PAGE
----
The AKT1, AKT2, and AKT3 kinases have emerged as critical mediators of signal transduction pathways downstream of activated tyrosine kinases and phosphatidylinositol 3-kinase. An ever-increasing list of AKT substrates has precisely defined the multiple functions of this kinase family in normal physiology and disease states. Cellular processes regulated by AKT include cell proliferation and survival, cell size and response to nutrient availability, intermediary metabolism, angiogenesis, and tissue invasion. All these processes represent hallmarks of cancer, and a burgeoning literature has defined the importance of AKT alterations in human cancer and experimental models of tumorigenesis, continuing the legacy represented by the original identification of v-Akt as the transforming oncogene of a murine retrovirus. Many oncoproteins and tumor suppressors intersect in the AKT pathway, finely regulating cellular functions at the interface of signal transduction and classical metabolic regulation. This careful balance is altered in human cancer by a variety of activating and inactivating mechanisms that target both AKT and interrelated proteins. Reprogramming of this altered circuitry by pharmacologic modulation of the AKT pathway represents a powerful strategy for rational cancer therapy. In this review, we summarize a large body of data, from many types of cancer, indicating that AKT activation is one of the most common molecular alterations in human malignancy. We also review mechanisms of activation of AKT kinases, examples of therapeutic modulation of the AKT pathway in animal models, and the current status of efforts to target molecular components of the AKT pathway for cancer therapy and, possibly, cancer prevention.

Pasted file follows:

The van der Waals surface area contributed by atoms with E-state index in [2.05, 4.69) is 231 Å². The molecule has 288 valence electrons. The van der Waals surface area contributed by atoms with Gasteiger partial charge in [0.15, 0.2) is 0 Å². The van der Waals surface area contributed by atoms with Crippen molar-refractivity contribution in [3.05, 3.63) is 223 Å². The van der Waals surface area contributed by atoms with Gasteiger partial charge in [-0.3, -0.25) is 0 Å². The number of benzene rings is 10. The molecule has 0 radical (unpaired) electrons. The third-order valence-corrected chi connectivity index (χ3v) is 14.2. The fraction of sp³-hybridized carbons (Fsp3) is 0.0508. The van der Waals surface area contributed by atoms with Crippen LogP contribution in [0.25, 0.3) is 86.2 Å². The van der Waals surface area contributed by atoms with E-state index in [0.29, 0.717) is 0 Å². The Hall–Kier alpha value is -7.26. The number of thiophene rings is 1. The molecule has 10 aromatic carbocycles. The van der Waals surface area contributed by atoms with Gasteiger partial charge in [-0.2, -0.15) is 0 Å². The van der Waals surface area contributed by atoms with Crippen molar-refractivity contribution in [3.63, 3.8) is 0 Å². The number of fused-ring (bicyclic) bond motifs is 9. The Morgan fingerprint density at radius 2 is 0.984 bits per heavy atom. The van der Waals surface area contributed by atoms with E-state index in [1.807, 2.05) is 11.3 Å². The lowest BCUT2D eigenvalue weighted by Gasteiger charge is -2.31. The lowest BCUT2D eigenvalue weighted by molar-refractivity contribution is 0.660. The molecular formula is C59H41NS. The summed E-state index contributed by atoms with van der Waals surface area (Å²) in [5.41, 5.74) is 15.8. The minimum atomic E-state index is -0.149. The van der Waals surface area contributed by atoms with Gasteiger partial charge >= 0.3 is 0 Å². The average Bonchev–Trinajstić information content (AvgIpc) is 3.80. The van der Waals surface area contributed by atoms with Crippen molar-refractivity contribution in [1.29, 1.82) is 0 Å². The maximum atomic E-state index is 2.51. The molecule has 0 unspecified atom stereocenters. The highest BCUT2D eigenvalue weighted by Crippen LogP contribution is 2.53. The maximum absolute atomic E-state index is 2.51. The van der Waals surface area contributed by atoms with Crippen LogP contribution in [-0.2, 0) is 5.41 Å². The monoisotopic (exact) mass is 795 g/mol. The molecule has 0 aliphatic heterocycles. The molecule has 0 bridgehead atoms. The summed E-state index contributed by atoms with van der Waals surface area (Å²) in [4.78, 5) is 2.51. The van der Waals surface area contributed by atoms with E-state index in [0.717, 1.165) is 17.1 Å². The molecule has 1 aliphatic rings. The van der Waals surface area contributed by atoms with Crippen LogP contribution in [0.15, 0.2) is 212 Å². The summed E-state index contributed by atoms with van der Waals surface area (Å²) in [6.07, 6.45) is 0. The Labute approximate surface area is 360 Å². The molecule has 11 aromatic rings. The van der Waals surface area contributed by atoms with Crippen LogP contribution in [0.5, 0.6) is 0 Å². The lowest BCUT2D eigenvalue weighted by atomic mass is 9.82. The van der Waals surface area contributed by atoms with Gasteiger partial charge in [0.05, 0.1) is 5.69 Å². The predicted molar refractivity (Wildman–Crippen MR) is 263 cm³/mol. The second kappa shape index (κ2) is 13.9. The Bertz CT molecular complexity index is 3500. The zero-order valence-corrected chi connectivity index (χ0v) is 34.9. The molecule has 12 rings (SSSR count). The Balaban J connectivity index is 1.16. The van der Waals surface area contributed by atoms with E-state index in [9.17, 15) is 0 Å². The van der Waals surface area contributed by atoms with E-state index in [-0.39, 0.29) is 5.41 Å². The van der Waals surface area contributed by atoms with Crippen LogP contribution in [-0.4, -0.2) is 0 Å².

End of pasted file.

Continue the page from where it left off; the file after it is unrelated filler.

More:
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              Structural and functional diversity of connexin genes in the mouse and human genome.

              Gap junctions are clustered channels between contacting cells through which direct intercellular communication via diffusion of ions and metabolites can occur. Two hemichannels, each built up of six connexin protein subunits in the plasma membrane of adjacent cells, can dock to each other to form conduits between cells. We have recently screened mouse and human genomic data bases and have found 19 connexin (Cx) genes in the mouse genome and 20 connexin genes in the human genome. One mouse connexin gene and two human connexin genes do not appear to have orthologs in the other genome. With three exceptions, the characterized connexin genes comprise two exons whereby the complete reading frame is located on the second exon. Targeted ablation of eleven mouse connexin genes revealed basic insights into the functional diversity of the connexin gene family. In addition, the phenotypes of human genetic disorders caused by mutated connexin genes further complement our understanding of connexin functions in the human organism. In this review we compare currently identified connexin genes in both the mouse and human genome and discuss the functions of gap junctions deduced from targeted mouse mutants and human genetic disorders.

                Author and article information

                Ophthalmic Res
                Ophthalmic Research
                S. Karger AG
                February 2008
                25 January 2008
                : 40
                : 2
                : 69-76
                Eye Center, Affiliated Second Hospital, College of Medicine, Zhejiang University, Hangzhou, China
                113884 Ophthalmic Res 2008;40:69–76
                © 2008 S. Karger AG, Basel

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                Page count
                Figures: 5, References: 29, Pages: 8
                Original Paper